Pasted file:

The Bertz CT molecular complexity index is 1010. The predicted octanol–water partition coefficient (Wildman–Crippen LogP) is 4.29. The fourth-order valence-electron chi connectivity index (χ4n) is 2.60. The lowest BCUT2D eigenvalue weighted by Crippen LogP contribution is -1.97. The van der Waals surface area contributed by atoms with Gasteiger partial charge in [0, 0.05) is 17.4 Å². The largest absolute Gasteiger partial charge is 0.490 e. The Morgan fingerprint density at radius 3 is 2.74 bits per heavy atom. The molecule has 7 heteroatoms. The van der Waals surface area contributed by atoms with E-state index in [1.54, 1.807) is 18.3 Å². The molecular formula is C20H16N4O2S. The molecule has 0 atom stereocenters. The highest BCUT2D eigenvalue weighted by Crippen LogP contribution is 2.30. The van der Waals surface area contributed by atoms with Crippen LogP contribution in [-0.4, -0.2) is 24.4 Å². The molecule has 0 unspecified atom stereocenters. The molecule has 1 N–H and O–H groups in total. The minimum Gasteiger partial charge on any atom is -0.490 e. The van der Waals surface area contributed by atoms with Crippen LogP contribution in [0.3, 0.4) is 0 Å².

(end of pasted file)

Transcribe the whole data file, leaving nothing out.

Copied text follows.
The Bertz CT molecular complexity index is 1010. The predicted octanol–water partition coefficient (Wildman–Crippen LogP) is 4.29. The fourth-order valence-electron chi connectivity index (χ4n) is 2.60. The lowest BCUT2D eigenvalue weighted by Crippen LogP contribution is -1.97. The van der Waals surface area contributed by atoms with Gasteiger partial charge in [0, 0.05) is 17.4 Å². The largest absolute Gasteiger partial charge is 0.490 e. The Morgan fingerprint density at radius 3 is 2.74 bits per heavy atom. The molecule has 7 heteroatoms. The van der Waals surface area contributed by atoms with E-state index in [1.54, 1.807) is 18.3 Å². The molecular formula is C20H16N4O2S. The molecule has 0 atom stereocenters. The highest BCUT2D eigenvalue weighted by Crippen LogP contribution is 2.30. The van der Waals surface area contributed by atoms with Crippen LogP contribution in [-0.4, -0.2) is 24.4 Å². The molecule has 0 unspecified atom stereocenters. The molecule has 1 N–H and O–H groups in total. The minimum Gasteiger partial charge on any atom is -0.490 e. The van der Waals surface area contributed by atoms with Crippen LogP contribution in [0.3, 0.4) is 0 Å².